But what about the stories of Jesus and the disciples feeding the multitudes? Jesus took some food, gave thanks to God, and everyone, thousands of people, ate that day. And Sunday's gospel text, Luke 24: 13-35, is as much about Holy Communion as any text in the New Testament. Read it for yourself!
I love the way my denomination, the United Methodist Church, approaches Communion. We believe that it is available to anyone who earnestly seeks Jesus. There is no prerequisite, no boxes to check off, no feeling that Jesus is not for you. Our liturgy also takes the shape of this encounter the disciples had with Jesus on the road to Emmaus: "Traveling the road to Emmaus, the disciples are joined by the risen Christ. Jesus interprets the Scriptures to them and then eats with them. It is in the breaking, blessing, and sharing of bread that the disciples’ eyes are opened and they recognize Jesus."
So we may encounter Jesus, just like his disciples did. The risen Jesus, who died for you, did so that you may have this relationship with him.
Jesus told his disciples to "do this" in remembrance of him. He was not only referring to breaking and giving the bread and cup in this way, but also the "taking and blessing or giving thanks to God for what the church has received and continues to receive from God in creation, redemption, and sanctification." Communion invites us to a life of gratitude to God.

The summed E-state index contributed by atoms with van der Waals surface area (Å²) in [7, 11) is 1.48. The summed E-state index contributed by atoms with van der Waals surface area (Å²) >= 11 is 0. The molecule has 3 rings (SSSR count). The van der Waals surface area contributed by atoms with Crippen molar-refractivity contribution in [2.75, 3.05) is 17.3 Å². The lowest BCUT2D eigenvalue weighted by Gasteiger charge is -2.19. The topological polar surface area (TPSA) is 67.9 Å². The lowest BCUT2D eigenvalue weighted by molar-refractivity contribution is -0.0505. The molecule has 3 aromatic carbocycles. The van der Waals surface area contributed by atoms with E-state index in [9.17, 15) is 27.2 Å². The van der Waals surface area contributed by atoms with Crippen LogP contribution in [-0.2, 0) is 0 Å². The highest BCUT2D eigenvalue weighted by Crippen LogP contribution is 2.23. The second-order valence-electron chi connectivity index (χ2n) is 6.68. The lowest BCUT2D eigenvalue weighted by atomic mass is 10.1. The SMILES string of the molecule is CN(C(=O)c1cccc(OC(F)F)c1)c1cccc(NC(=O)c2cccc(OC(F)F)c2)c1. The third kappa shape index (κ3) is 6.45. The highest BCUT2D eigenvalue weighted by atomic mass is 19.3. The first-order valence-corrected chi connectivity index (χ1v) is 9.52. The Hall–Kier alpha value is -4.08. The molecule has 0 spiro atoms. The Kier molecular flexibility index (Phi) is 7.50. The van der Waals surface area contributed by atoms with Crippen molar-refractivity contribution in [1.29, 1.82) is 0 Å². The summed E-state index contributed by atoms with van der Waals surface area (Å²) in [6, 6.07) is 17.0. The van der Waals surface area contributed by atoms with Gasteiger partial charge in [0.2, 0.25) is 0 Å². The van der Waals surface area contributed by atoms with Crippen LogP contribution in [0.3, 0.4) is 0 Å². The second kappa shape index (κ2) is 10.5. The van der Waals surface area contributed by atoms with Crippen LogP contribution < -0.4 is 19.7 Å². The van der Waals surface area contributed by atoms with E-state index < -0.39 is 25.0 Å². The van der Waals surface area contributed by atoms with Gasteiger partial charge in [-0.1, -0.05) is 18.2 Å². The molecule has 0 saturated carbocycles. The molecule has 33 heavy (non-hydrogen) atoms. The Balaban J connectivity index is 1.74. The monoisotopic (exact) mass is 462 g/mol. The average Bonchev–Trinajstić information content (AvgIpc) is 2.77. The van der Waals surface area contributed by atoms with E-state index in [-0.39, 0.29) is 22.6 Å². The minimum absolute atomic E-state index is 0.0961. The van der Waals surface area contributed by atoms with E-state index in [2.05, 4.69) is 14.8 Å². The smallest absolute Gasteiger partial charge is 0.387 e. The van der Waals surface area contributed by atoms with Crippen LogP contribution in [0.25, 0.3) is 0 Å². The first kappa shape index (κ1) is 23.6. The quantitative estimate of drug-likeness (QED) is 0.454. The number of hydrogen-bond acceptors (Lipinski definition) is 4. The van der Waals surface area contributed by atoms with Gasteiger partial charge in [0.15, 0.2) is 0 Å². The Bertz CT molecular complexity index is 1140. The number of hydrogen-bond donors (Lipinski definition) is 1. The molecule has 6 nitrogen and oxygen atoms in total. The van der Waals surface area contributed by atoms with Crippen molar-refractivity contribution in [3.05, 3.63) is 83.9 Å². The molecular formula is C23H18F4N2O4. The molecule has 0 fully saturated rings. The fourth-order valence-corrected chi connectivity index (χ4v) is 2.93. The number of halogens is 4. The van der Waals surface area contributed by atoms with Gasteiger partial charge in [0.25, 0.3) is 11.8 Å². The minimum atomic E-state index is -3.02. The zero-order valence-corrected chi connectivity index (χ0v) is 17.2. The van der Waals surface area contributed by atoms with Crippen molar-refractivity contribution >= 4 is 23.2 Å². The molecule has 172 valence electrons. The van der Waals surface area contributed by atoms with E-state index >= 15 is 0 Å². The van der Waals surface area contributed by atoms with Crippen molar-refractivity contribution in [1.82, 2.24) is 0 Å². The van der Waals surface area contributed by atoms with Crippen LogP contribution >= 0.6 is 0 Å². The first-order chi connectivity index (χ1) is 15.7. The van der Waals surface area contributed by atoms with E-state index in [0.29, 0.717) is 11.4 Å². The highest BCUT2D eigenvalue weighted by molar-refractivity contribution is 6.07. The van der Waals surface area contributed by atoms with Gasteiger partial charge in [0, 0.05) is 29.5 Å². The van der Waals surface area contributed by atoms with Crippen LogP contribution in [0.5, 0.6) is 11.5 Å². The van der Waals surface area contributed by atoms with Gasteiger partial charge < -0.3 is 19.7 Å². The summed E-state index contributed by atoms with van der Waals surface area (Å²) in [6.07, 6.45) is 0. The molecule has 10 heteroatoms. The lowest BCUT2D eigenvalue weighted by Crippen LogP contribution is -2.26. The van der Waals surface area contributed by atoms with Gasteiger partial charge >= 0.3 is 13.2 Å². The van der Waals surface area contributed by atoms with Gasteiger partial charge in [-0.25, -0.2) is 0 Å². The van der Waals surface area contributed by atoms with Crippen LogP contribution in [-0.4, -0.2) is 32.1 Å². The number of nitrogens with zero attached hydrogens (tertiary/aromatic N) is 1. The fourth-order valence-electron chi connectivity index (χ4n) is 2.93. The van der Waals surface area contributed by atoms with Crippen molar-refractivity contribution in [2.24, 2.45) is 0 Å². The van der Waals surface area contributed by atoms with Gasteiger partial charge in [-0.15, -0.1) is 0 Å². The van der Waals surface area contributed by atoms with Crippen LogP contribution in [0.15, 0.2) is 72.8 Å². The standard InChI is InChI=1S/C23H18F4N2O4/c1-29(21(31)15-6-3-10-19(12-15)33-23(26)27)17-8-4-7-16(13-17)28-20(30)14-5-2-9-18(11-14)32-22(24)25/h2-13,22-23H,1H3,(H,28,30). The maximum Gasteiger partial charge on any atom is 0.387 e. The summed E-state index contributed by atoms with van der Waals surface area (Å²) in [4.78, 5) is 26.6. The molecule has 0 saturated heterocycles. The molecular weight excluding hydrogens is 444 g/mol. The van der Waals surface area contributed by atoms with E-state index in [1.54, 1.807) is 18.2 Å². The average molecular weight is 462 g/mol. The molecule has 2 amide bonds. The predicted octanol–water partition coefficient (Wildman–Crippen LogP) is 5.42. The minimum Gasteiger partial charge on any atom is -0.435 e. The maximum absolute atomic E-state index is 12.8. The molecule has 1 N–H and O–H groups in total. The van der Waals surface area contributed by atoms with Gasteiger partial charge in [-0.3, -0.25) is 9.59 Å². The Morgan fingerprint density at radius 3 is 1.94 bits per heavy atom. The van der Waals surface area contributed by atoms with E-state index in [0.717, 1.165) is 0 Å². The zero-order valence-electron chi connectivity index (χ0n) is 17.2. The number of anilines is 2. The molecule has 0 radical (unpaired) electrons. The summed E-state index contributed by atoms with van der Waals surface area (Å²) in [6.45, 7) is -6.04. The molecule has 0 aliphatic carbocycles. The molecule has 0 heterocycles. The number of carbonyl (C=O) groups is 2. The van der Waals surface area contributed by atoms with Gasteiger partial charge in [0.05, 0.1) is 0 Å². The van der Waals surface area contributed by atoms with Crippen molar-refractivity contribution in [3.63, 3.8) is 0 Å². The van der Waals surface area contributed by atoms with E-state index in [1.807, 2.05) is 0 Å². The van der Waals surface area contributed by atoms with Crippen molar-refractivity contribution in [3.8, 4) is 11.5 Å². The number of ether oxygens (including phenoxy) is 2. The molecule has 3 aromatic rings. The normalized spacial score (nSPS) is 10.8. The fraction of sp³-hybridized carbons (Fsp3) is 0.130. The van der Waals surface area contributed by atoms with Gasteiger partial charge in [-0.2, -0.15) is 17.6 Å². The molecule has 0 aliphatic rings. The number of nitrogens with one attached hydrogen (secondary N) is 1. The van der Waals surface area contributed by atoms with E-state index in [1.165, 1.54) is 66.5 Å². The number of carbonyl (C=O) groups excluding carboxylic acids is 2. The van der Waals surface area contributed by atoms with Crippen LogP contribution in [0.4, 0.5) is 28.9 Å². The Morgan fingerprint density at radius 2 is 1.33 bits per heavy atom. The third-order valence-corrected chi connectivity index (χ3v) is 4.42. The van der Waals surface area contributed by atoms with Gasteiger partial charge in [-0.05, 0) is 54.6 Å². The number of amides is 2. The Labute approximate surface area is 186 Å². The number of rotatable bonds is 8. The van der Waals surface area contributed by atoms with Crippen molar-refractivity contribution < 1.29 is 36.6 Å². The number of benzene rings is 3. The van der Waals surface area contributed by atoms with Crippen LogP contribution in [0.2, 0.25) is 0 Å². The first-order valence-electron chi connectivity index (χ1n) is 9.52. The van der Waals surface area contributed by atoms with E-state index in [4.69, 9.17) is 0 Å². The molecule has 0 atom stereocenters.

These quotes have been taken from E. Byron Anderson in "The Meaning of Holy Communion in the United Methodist Church." Here is one more that talks more about the meaning of Holy Communion:
"In taking and blessing (thanksgiving), we prepare the table and ourselves to share the gift God provides to us in Jesus Christ. On the one hand, this is as simple as setting the table as we would for any meal. On the other hand, this preparation involves the preparation of our hearts and minds, so that we may know that Christ is present with us in our sharing of the bread and cup with one another. In breaking and giving (communion) we are confronted with the practical necessity of breaking the bread in order to share it with one another. We are reminded that, as Jesus broke the bread in anticipation of the breaking of his body for the world, Jesus continues to offer his broken body to us for our healing and the healing of the world (E. Byron Anderson, The Meaning of Holy Communion in the United Methodist Church. Nashville: Discipleship Resources, 2014, pages 10-12).
The holy meal of Communion thanks God for Jesus, and thanks Jesus for what he did to save us. It recognizes the present need to turn to God in a broken world, for hope, healing, and nourishment. And it also anticipates the future, the time when Jesus would come again and all will be made right, where we will forever be with God.
Unseal the volume of thy grace,
apply the gospel word;
open our eyes to see thy face,
our hearts to know the Lord.
*O Thou Who This Mysterious Bread," United Methodist Hymnal, 613